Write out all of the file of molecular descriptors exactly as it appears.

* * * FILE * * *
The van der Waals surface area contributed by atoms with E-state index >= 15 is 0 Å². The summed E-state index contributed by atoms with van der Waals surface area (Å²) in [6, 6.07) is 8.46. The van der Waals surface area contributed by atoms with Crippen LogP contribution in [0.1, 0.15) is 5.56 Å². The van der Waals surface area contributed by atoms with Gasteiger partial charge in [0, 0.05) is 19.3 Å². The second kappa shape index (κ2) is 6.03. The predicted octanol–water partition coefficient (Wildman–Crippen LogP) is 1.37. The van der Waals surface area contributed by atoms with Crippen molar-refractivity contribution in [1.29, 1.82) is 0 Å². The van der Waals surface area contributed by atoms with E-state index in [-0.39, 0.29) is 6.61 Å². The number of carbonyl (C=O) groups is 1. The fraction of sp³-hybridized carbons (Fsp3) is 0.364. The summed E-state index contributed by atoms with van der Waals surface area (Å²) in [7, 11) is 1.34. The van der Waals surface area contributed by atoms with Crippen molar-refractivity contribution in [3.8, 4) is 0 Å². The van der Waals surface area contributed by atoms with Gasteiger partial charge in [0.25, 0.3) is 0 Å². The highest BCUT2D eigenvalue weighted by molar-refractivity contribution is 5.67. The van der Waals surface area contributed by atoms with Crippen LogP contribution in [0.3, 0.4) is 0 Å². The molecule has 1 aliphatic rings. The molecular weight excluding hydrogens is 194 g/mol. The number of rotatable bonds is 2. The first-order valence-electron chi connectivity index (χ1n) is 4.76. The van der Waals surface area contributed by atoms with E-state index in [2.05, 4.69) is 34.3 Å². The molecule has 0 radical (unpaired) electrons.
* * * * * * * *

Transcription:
The van der Waals surface area contributed by atoms with E-state index >= 15 is 0 Å². The summed E-state index contributed by atoms with van der Waals surface area (Å²) in [6, 6.07) is 8.46. The van der Waals surface area contributed by atoms with Crippen LogP contribution in [0.1, 0.15) is 5.56 Å². The van der Waals surface area contributed by atoms with Gasteiger partial charge in [0, 0.05) is 19.3 Å². The second kappa shape index (κ2) is 6.03. The predicted octanol–water partition coefficient (Wildman–Crippen LogP) is 1.37. The van der Waals surface area contributed by atoms with Crippen molar-refractivity contribution in [1.29, 1.82) is 0 Å². The van der Waals surface area contributed by atoms with E-state index in [-0.39, 0.29) is 6.61 Å². The number of carbonyl (C=O) groups is 1. The fraction of sp³-hybridized carbons (Fsp3) is 0.364. The summed E-state index contributed by atoms with van der Waals surface area (Å²) in [7, 11) is 1.34. The van der Waals surface area contributed by atoms with Crippen molar-refractivity contribution in [3.8, 4) is 0 Å². The van der Waals surface area contributed by atoms with Gasteiger partial charge in [0.25, 0.3) is 0 Å². The highest BCUT2D eigenvalue weighted by molar-refractivity contribution is 5.67. The van der Waals surface area contributed by atoms with Crippen LogP contribution in [0.3, 0.4) is 0 Å². The molecule has 1 aliphatic rings. The molecular weight excluding hydrogens is 194 g/mol. The number of rotatable bonds is 2. The first-order valence-electron chi connectivity index (χ1n) is 4.76. The van der Waals surface area contributed by atoms with E-state index in [2.05, 4.69) is 34.3 Å². The molecule has 0 radical (unpaired) electrons.